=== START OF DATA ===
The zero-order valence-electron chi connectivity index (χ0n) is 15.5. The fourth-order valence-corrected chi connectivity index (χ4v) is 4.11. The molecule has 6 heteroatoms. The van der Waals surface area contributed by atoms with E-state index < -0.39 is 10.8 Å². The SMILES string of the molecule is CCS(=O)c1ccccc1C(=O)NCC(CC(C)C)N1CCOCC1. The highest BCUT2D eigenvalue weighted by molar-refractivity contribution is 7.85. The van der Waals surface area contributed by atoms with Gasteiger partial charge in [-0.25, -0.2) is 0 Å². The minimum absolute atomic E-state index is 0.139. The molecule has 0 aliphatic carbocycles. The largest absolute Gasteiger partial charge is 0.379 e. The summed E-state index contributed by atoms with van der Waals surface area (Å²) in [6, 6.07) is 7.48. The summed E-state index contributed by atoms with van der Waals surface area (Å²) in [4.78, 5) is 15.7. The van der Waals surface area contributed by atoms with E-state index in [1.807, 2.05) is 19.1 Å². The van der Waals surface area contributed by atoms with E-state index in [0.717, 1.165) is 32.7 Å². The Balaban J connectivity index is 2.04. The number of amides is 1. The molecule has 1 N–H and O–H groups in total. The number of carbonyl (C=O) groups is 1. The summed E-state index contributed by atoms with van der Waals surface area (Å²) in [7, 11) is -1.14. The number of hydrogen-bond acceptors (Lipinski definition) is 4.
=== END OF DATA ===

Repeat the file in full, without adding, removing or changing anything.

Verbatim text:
The zero-order valence-electron chi connectivity index (χ0n) is 15.5. The fourth-order valence-corrected chi connectivity index (χ4v) is 4.11. The molecule has 6 heteroatoms. The van der Waals surface area contributed by atoms with E-state index < -0.39 is 10.8 Å². The SMILES string of the molecule is CCS(=O)c1ccccc1C(=O)NCC(CC(C)C)N1CCOCC1. The highest BCUT2D eigenvalue weighted by molar-refractivity contribution is 7.85. The van der Waals surface area contributed by atoms with Gasteiger partial charge in [-0.25, -0.2) is 0 Å². The minimum absolute atomic E-state index is 0.139. The molecule has 0 aliphatic carbocycles. The largest absolute Gasteiger partial charge is 0.379 e. The summed E-state index contributed by atoms with van der Waals surface area (Å²) in [6, 6.07) is 7.48. The summed E-state index contributed by atoms with van der Waals surface area (Å²) in [4.78, 5) is 15.7. The van der Waals surface area contributed by atoms with E-state index in [1.807, 2.05) is 19.1 Å². The van der Waals surface area contributed by atoms with E-state index in [0.717, 1.165) is 32.7 Å². The Balaban J connectivity index is 2.04. The number of amides is 1. The molecule has 1 N–H and O–H groups in total. The number of carbonyl (C=O) groups is 1. The summed E-state index contributed by atoms with van der Waals surface area (Å²) in [7, 11) is -1.14. The number of hydrogen-bond acceptors (Lipinski definition) is 4.